Finally, the engaging site will actually engage and possibly inspire the user by adopting the user’s language and tone; by using a context-sensitive, proper mode of presentation (e.g. educational, entertaining, expedient); by employing dynamic content, community elements and “nifty” online tools (e.g. perform steps, summaries, calculations) in instances where it can increase communication, understanding or useful functionality.

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Make it Trustworthy
Trust is the final essential ingredient that should not to be overlooked as a foundation for user-centric Website design. If all the other elements, usefulness, ease of use, efficiency and engagement are working in tandem, this will go a long way towards building the desired trust.

A site with useful content that is updated frequently builds trust. So too does one that delivers on its promises, works well, helps people find what they are looking for and accomplish tasks, looks solid and professional (or at least “appropriate”) and provides adequate support function. A few elements, however, are unique to the trust domain and, without them, they can undermine an otherwise tremendously successful effort at user-centric design.

First, users should be provided with a secure environment . There should be up front disclosure of all aspects of the user/organization relationship, a privacy policy should be provided when personal data is being collected (and, ideally, guarantee the user that his or her privacy will be protected), and encryption employed for the transmission of all personal and financial information.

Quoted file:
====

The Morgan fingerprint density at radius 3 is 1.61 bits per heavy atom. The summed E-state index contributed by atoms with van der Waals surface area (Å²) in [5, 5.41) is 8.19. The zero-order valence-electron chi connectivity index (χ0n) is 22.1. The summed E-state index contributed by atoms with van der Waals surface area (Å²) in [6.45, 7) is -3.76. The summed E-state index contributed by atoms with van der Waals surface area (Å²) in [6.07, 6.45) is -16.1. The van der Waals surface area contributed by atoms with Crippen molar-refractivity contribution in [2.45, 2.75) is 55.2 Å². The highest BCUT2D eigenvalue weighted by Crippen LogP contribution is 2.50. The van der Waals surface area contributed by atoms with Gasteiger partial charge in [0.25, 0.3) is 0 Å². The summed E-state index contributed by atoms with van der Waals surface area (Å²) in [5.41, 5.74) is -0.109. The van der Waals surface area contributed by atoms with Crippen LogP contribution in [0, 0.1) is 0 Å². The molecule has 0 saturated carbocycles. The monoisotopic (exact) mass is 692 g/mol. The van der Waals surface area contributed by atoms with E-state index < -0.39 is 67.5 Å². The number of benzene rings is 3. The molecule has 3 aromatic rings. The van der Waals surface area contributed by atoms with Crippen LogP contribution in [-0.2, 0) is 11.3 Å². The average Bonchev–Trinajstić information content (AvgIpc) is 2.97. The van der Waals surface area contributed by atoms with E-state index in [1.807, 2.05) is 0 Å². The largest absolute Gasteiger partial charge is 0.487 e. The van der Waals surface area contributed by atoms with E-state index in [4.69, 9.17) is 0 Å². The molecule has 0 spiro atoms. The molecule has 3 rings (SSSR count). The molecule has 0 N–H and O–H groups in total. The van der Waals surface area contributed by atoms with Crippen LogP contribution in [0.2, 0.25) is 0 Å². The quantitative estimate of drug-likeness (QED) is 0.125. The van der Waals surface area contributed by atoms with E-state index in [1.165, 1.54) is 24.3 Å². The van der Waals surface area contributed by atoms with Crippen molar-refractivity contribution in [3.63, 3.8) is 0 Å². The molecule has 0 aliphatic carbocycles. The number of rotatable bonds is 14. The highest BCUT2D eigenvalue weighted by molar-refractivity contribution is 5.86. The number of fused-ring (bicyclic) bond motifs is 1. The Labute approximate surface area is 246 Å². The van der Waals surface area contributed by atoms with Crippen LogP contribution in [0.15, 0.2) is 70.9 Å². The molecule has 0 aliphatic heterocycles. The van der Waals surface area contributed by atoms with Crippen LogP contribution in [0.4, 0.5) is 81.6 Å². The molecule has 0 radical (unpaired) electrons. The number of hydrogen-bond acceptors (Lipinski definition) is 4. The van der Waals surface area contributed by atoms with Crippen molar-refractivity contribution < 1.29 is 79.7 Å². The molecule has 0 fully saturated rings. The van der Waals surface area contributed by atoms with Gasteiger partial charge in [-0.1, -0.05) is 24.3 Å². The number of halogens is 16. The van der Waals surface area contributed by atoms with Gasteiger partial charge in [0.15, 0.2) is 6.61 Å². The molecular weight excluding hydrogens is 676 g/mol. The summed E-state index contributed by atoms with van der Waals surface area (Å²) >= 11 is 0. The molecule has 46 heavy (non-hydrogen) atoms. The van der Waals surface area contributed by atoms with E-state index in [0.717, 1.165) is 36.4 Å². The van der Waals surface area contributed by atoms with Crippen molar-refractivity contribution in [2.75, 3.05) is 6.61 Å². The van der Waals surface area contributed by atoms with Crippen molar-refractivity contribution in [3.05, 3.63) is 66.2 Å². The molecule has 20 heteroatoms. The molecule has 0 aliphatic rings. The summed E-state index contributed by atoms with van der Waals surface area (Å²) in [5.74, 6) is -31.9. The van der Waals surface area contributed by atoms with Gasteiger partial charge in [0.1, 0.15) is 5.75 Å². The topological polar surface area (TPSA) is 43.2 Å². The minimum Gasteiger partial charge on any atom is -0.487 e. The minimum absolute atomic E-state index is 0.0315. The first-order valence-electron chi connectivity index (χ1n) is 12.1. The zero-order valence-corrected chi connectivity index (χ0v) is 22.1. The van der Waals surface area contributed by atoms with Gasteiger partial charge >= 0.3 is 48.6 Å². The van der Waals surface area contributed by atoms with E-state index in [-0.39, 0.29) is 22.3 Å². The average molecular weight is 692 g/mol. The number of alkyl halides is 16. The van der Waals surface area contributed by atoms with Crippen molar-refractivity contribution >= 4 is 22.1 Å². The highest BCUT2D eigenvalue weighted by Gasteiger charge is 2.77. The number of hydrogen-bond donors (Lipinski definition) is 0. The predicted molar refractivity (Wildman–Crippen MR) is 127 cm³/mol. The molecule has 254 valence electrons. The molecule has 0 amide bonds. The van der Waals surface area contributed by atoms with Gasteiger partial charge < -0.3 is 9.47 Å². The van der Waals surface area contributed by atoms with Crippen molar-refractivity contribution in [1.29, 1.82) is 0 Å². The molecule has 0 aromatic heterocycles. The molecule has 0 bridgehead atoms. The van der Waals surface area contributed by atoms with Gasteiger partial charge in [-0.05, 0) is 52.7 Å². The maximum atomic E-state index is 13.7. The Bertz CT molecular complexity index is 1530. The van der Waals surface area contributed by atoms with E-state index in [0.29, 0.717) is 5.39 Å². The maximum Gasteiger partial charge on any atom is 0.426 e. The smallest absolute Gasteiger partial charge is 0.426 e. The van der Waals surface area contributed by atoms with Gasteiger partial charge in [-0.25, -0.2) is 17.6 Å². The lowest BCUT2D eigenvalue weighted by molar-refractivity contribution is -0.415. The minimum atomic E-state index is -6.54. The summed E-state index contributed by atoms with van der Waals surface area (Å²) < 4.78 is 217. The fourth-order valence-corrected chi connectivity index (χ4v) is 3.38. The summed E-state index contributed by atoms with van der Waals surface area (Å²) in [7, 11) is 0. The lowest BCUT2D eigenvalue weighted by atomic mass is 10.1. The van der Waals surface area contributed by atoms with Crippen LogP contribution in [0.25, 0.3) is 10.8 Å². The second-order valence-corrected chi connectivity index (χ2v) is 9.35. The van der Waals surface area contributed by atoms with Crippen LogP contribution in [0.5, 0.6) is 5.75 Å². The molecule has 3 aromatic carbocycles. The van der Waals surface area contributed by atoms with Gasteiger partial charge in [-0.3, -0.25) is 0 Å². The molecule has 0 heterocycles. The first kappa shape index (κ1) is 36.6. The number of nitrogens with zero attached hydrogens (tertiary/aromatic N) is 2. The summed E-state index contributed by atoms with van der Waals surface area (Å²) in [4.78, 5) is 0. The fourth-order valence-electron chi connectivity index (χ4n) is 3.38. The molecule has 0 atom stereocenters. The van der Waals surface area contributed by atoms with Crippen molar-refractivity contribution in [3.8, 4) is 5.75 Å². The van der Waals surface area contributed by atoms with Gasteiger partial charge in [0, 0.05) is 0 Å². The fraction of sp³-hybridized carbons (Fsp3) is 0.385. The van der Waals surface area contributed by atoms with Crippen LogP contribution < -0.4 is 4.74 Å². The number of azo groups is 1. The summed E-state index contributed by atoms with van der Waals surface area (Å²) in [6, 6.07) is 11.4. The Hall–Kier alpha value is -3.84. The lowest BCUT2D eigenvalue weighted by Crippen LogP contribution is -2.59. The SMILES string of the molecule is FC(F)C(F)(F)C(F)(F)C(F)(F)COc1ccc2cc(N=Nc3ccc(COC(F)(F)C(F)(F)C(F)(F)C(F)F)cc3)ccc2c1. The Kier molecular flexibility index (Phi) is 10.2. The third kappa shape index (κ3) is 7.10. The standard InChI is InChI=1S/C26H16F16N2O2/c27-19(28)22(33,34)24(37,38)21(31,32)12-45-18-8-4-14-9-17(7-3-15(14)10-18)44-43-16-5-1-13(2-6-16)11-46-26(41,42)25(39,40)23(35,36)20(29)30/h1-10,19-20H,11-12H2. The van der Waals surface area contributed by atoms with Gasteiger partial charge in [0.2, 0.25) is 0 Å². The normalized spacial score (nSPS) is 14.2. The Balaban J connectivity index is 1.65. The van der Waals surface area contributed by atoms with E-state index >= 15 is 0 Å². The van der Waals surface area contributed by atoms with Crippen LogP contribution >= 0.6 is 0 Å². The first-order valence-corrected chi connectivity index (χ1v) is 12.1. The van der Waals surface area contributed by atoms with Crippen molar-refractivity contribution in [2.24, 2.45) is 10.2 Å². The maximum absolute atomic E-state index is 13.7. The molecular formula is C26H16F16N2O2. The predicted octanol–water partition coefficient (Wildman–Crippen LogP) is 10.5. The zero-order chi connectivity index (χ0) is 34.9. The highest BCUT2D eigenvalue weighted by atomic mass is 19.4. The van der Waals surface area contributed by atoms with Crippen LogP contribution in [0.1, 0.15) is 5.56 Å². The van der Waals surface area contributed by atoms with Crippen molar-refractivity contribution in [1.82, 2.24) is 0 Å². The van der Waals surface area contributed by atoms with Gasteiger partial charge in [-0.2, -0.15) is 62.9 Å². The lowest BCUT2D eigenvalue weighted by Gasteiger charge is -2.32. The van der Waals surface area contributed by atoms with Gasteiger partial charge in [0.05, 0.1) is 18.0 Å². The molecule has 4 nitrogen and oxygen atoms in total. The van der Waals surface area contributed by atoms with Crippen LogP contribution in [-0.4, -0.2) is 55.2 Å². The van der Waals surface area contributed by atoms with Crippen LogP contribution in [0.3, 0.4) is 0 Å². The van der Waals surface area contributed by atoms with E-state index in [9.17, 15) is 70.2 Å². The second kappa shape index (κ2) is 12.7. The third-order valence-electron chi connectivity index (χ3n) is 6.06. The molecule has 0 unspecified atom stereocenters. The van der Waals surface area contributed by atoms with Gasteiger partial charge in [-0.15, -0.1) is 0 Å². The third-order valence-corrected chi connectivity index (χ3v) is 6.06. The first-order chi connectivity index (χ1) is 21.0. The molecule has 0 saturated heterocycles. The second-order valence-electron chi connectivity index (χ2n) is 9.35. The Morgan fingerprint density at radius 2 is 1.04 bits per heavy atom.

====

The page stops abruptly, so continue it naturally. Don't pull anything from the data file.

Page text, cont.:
Second, users should be treated courteously . Examples of courteous treatment include: warning users when aspects of the user/organization relationship will not be in accordance with standard practice and user expectation; warning users if a link will take them directly to a document or software download, alerting them as to the file size of the download and providing them with links to necessary viewing and downloading software; and employing sensitive use of e-mail.

Third, the trustworthy site will tend to be transparent . It will be connected to the rest of the Web with links in and out. Clear, transparent contact information will be provided. And, where appropriate, biographies and possibly photos of key organization players will be included upon the site.

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Conclusion